BOSTON —State accountants have not yet verified how much money is left over from above-expectation tax collections in fiscal year 2019, but lawmakers have already decided how to spend the first $30 million of it.

The budget accord (H 4000) filed Sunday and passing through both branches on Monday afternoon directs the state’s comptroller to transfer $10 million from any fiscal 2019 surplus to the Massachusetts Life Sciences Investment Fund and another $20 million to the Massachusetts Community Preservation Trust Fund.

The funding for the CPA Trust Fund, which is distributed to cities and towns that use the Community Preservation Act to preserve open space, build affordable housing, and renovate historic buildings and parks, represents a win for the scores of municipal chief executives who wrote to legislative leaders asking for an infusion of up to $20 million from the surplus.

The initial idea of the CPA was for the state to match 100 percent of what each participating municipality raised through its own property tax surcharge to preserve open space, renovate historic buildings and parks and to build new playgrounds and athletic fields. But as more communities adopted the CPA, each town’s share of the pie has become smaller as the state has not held up its part of the bargain.

“Without this money, the statewide match will be an estimated 11 percent,” the 101 municipal officials wrote in a June letter coordinated by the Community Preservation Coalition and the Metropolitan Area Planning Council. “This short-term solution for 2019, coupled with the long-term fix for 2020 and beyond, will ensure a viable, vibrant, and enduring CPA.”

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Through 11 months of fiscal 2019, state tax collections totaled $26.511 billion, $952 million more than the budget benchmark, and $1.873 billion or 7.6 percent more than the same fiscal year-to-date period in 2018, the Department of Revenue reported. DOR is expected in coming days to detail tax collections for the full fiscal year and verify the size of the surplus.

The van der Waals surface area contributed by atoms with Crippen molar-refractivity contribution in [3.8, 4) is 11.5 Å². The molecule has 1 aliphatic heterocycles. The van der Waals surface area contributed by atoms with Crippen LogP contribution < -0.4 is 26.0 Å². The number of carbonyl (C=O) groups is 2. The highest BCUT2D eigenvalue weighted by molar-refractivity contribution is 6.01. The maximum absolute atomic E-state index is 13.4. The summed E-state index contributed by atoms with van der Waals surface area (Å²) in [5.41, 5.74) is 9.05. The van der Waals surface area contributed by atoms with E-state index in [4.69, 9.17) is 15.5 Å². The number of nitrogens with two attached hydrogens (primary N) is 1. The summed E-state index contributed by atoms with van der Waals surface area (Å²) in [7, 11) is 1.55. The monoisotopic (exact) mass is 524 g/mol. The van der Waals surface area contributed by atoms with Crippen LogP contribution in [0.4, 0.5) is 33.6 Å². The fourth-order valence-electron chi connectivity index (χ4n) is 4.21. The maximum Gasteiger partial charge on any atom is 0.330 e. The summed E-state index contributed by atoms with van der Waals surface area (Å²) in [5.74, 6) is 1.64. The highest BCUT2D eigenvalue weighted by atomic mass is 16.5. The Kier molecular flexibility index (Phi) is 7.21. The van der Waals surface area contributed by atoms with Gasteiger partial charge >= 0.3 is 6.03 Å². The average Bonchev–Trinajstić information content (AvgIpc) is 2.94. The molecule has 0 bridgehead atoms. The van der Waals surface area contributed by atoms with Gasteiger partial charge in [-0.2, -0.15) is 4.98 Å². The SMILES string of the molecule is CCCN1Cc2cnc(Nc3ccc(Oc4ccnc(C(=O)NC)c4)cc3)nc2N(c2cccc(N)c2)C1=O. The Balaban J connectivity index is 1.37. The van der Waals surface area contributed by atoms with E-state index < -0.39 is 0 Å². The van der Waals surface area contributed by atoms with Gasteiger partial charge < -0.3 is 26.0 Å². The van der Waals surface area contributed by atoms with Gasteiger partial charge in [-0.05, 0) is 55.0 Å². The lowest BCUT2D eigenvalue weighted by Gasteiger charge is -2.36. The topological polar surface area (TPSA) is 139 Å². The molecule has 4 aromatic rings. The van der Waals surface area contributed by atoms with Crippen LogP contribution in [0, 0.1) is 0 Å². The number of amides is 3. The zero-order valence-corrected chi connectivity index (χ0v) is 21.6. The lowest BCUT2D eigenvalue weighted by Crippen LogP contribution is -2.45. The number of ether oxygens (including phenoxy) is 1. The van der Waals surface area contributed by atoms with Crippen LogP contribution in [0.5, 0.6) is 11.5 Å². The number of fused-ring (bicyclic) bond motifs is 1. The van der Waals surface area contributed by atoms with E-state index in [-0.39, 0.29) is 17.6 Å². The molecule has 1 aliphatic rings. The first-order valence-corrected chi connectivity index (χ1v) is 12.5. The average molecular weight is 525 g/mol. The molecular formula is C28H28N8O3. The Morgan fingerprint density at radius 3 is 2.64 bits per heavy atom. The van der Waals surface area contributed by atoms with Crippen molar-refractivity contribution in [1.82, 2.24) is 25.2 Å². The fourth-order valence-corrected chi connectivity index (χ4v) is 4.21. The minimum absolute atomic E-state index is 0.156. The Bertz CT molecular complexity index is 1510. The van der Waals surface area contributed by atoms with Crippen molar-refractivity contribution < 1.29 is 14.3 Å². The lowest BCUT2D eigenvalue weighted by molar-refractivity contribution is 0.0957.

Some of the surplus money — including any capital gains revenues exceeding $1.2 billion — is already bound for the state’s stabilization fund, but lawmakers could have an opportunity to spread the unrestricted surplus funds around between numerous priorities. A $636 million automatic deposit of capital gains revenues for fiscal 2019 through May into reserves reduced the potential fiscal 2019 revenue surplus to $805 million, pending June tax collections, the News Service reported last month.

Though the House and Senate budgets both authorized an increase in CPA funding starting next year, that money will not be available to CPA communities until fall 2020.

The House and Senate voted to increase the recording fees that feed the CPA Trust Fund from $20 to $50 for most documents and from $10 to $25 for municipal lien certificates, a change that the Community Preservation Coalition estimates will provide the trust fund with an infusion of $36 million in new money each year.



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